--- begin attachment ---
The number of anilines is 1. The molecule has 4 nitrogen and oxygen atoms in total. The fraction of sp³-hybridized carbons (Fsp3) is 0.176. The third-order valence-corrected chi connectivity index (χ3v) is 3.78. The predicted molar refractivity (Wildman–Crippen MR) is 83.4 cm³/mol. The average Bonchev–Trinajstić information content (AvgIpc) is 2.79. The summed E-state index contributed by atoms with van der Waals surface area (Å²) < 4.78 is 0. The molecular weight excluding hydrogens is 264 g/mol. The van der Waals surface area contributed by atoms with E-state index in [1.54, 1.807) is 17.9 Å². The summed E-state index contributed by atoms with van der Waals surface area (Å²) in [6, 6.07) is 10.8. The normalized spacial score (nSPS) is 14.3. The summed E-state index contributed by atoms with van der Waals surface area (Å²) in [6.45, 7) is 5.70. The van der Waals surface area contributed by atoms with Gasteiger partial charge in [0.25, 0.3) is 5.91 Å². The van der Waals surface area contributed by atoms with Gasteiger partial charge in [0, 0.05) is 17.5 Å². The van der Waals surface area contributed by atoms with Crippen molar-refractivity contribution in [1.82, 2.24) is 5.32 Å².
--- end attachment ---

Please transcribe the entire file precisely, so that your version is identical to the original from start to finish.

The number of anilines is 1. The molecule has 4 nitrogen and oxygen atoms in total. The fraction of sp³-hybridized carbons (Fsp3) is 0.176. The third-order valence-corrected chi connectivity index (χ3v) is 3.78. The predicted molar refractivity (Wildman–Crippen MR) is 83.4 cm³/mol. The average Bonchev–Trinajstić information content (AvgIpc) is 2.79. The summed E-state index contributed by atoms with van der Waals surface area (Å²) < 4.78 is 0. The molecular weight excluding hydrogens is 264 g/mol. The van der Waals surface area contributed by atoms with E-state index in [1.54, 1.807) is 17.9 Å². The summed E-state index contributed by atoms with van der Waals surface area (Å²) in [6, 6.07) is 10.8. The normalized spacial score (nSPS) is 14.3. The summed E-state index contributed by atoms with van der Waals surface area (Å²) in [6.45, 7) is 5.70. The van der Waals surface area contributed by atoms with Gasteiger partial charge in [0.25, 0.3) is 5.91 Å². The van der Waals surface area contributed by atoms with Gasteiger partial charge in [0, 0.05) is 17.5 Å². The van der Waals surface area contributed by atoms with Crippen molar-refractivity contribution in [1.82, 2.24) is 5.32 Å².